This July, my family demanded some 'together time' so I took them up to a cabin in Michigan. Along the way I did signings. And I brought my laptop.
My two closest friends, whom I've known for 26 years, coerced me into taking a three day weekend off to go on brewery tours. I went with them, but managed to fit in a library event while they were boozing it up.
The kids have been off school for a week, and I managed to do some bonding. But I also did some editing, some writing, some website updating, and a few blog entries.
Am I missing out on life? In a word: Yes. And since misery loves company, I want you to miss out too.
- Can't find an agent?
- Can't sell your book?
- Getting a lot of rejections?
- Stuck on that short story?
- Book not selling well?
- Disappointed by your numbers?
- Haven't finished that novel?
- Unable to find a new publisher?
My question for you is: How much time have you put in?
Remember listening to your grandparents talk about the Great Depression? They used words like "Sacrifice" and "Hard work."
Writing involves sacrifice and hard work. That means denying yourself some things, like friends and family and free time. If you want to make it, you have to put in the hours.
I'm not going to argue that your writing is more important than your children---that isn't true. Family is far more important than career. But if your family loves you, they'll also understand how important your career is, and give you time to pursue it.
If you want to succeed in this biz, be prepared to make sacrifices and find the time to get things done.
Here's a handy list of some things you can sacrifice:
- Going out
- Surfing the Internet
The harder you work, the better your chance at success. This is a business about persistence, not talent. Asimov wrote 400 books. James Reasoner just finished his 185th. How many have you done?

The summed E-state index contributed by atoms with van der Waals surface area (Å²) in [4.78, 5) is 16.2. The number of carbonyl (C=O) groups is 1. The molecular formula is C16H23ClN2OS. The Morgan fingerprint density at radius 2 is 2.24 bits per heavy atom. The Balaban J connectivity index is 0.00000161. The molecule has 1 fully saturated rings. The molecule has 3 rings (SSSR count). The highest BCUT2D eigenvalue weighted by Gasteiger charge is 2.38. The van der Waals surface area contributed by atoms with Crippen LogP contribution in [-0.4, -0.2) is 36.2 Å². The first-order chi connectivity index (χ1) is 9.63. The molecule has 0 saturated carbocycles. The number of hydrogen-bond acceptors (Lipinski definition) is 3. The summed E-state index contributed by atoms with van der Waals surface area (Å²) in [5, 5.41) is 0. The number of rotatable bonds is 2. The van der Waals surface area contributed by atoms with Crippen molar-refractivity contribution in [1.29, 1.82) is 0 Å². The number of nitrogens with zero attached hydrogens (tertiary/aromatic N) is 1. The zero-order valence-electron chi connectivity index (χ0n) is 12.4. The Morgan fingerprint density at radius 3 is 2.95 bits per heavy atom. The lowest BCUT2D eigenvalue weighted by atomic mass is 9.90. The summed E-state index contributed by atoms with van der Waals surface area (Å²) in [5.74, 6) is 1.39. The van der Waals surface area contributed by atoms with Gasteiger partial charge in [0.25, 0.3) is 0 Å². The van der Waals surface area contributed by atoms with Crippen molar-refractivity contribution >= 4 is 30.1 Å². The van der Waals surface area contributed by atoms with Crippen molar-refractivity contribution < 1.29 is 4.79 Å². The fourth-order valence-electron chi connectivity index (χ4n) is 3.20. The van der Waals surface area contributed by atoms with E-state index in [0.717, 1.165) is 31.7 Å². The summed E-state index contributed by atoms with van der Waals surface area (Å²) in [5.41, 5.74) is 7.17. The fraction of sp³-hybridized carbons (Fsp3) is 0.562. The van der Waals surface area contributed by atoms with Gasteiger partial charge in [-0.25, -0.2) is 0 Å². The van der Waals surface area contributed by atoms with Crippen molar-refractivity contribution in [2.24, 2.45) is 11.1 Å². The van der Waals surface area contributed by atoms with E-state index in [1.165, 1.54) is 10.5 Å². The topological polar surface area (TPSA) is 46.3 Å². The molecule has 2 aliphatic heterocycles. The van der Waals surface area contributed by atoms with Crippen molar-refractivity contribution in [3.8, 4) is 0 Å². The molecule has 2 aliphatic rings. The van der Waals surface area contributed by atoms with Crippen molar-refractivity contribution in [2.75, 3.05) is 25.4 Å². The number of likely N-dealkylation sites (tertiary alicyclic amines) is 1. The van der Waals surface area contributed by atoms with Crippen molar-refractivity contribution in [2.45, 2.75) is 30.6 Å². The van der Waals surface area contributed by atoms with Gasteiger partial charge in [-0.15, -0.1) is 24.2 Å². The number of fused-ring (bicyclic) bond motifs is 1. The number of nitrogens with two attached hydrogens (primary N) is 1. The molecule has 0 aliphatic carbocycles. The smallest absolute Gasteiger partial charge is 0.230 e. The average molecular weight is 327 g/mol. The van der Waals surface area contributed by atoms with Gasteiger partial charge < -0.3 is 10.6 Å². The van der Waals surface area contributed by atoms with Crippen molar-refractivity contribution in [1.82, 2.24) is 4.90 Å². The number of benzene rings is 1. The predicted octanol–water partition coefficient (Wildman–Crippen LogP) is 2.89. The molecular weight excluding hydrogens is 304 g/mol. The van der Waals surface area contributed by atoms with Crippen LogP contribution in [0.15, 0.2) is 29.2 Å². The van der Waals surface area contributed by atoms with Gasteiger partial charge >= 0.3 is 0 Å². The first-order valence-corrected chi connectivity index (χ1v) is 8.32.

Now I fully expect some vehement disagreement. Replies that speak of values and priorities and happiness and importance, and examples of authors on the bestseller list who take plenty of time off. I'm sure plenty of folks will feel sorry for my family, or for me for not 'getting it.' Some of you will insist you can have your cake and eat it too, and some of you may indeed do that.
But the next time you're lamenting your career, ask yourself two questions: What have I done so far? & What have I sacrificed?
If you've never finished a novel, have only gotten 50 rejections, and plan on using the holiday break to relax, are you entitled to the disappointment you feel about the state of your writing career? Or if you published your book, then did minimal self-promotion, can you really feel betrayed that you sold so poorly?
Here's an axiom that no one likes, me included, but I adhere to it anyway:
"You can always do more."
And the next time you're relaxing, pick up a copy of Who's Who, or crack open a history book, and look at all of the successful, famous people that our society reveres. How many of them are in there for being good parents? For taking vacations? For watching a lot of television? For partying with friends?
Happy Holidays! I gotta get back to work.